Artist Costantino Proietto and Others Painted at The Capuchin Convent on The Amalfi Coast
Three days later, Marion Grayson of Belton, Texas sent us the image of the Amalfi Coast painting shown at the top of this article. American relatives of Marion Grayson lived in Italy in the mid-1950s and they purchased her painting while there. Please click on the image for a larger picture of the Marion Grayson painting. When compared to my CProietto original oil painting, the similarities are striking. Although some architectural may differ, both paintings feature a single potted plant beneath the pergolato, with a view to the sea. Each painting, however, shows a different perspective; mine includes a view to the Amalfi Coast, and Ms. Grayson’s looks out to sea. Both feature afternoon sun and clouds rising from the horizon, rather than floating above.
During my research, I discovered the name of the place from which Costantino Proietto painted the Amalfitan Coast. In Italian, it is the “Amalfi dal Convento dei Cappuccini”. In English, we call it The Capuchin Convent of Amalfi. Although no evidence of the fifth century chapel originally built on that site exist today, the foundation of the original monastery dates to 1212 CE. For the following 650 years, various orders of the Catholic Church owned and used the property. In 1882, the interconnected buildings and grounds became the predecessor to the Convento di Amalfi Grand Hotel. In 1899, the property experienced a catastrophic landslide, destroying its original cave and some early buildings. Over the next century, reconstruction occurred in many phases, culminating in 2002. Today, the "hotel dei Cappuccini Amalfi" combines enticing luxuries, such as an infinity pool and al fresco dining on the terrace, yet the beauty and tranquility of the original site remain for posterity.
Beginning in the 1870s or 1880s, artists of note painted seascapes and landscapes, both from the terrace itself and from locations, below and around the property. Notable among them were Italian artists Giacinto Gigante (1806-1876), Carelli Consalvo (1818-1900) and Hermann David Salomon Corrodi (1844-1905). Austrian artist Franz Richard Unterberger (1838-1902) and Danish artist Carl Frederik Aagard (1833-1895) also painted stirring scenes of the monastery and the Mediterranean Sea beyond. Italian photographer Carlo Brogi (1850-1925) captured scenes from the terrace, which appeared on postcards as early as 1904.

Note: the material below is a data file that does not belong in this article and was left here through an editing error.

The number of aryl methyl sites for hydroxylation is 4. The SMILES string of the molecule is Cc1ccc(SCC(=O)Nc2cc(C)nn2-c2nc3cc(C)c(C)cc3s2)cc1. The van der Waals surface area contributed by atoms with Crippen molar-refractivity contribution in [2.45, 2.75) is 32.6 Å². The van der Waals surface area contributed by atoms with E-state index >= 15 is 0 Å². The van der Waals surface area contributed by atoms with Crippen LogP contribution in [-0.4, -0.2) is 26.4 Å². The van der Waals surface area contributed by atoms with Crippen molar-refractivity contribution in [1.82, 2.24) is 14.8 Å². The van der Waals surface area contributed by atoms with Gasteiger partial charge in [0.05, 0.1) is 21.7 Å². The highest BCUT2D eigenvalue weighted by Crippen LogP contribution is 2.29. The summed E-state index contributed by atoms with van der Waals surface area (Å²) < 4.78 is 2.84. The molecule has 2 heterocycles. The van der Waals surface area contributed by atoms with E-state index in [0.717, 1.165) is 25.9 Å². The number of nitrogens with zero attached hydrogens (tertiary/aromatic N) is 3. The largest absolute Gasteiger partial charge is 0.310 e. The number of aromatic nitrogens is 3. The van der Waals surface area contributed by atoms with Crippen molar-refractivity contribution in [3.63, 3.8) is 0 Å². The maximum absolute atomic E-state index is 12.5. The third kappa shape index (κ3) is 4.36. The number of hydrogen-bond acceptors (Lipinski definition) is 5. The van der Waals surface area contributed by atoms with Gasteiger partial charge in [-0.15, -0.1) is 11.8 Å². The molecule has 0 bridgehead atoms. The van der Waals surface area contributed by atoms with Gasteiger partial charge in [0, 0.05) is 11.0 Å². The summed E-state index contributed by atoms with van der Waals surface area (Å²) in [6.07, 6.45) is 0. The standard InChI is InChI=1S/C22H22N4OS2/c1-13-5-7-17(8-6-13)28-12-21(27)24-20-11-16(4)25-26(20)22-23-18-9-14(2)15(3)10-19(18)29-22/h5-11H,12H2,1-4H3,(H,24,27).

It was during the mid-twentieth Century that Costantino Proietto stood many times upon the well-worn stonework of the old terrace, painting that classic scene, always from a new perspective. It is rare in our world to find a place that retains its classic charm over hundreds of years. Destruction and reconstruction in and around classic monuments of the past may leave the monuments themselves in place, but rarely do the surroundings retain their original character. Even since C Proietto’s time, the terrace of the Convento di Amalfi Grand Hotel has changed, yet its columns and pergola echo the 1880 or perhaps the 1580 feeling of that place. Even today, the contemporary coastal scene, oft painted by the masters of old, retains the look and feel of the original place.
During our research into original oil paintings by C Proietto, we located or received new and heretofore unpublicized scenes of the Amalfi Coast. One is from Marion Grayson, as mentioned above and another is from the Italian Wannenes Group, and its Art Auctions website. Each clearly shows the unique signature of my favorite Amalfi Coast artist, twentieth century Italian Modern Impressionist, Signore C. Proietto. Although his art becomes better known to the world each week, biographical information regarding CProietto is still scant. If any reader knows more about him, please contact me with the information. Once verified, I will be happy to provide attribution, as requested by the contributor.
When I was young, I remember seeing a realistic copy of the sculpture, Michelangelo’s David at the Los Angeles County Museum of Art. As David spoke to me across the centuries, his magnificent grace and power struck me. Viewing that sculpture at age ten changed what I believed art could be. In that spirit, I am now writing a parallel art mystery story using my superhero comic characters, Moabbey, Coney, Kokopelli and Silver Girl. You will find them at my website, JimMcGillis.com. Join me there for the exciting story, and be sure to tell the kids.
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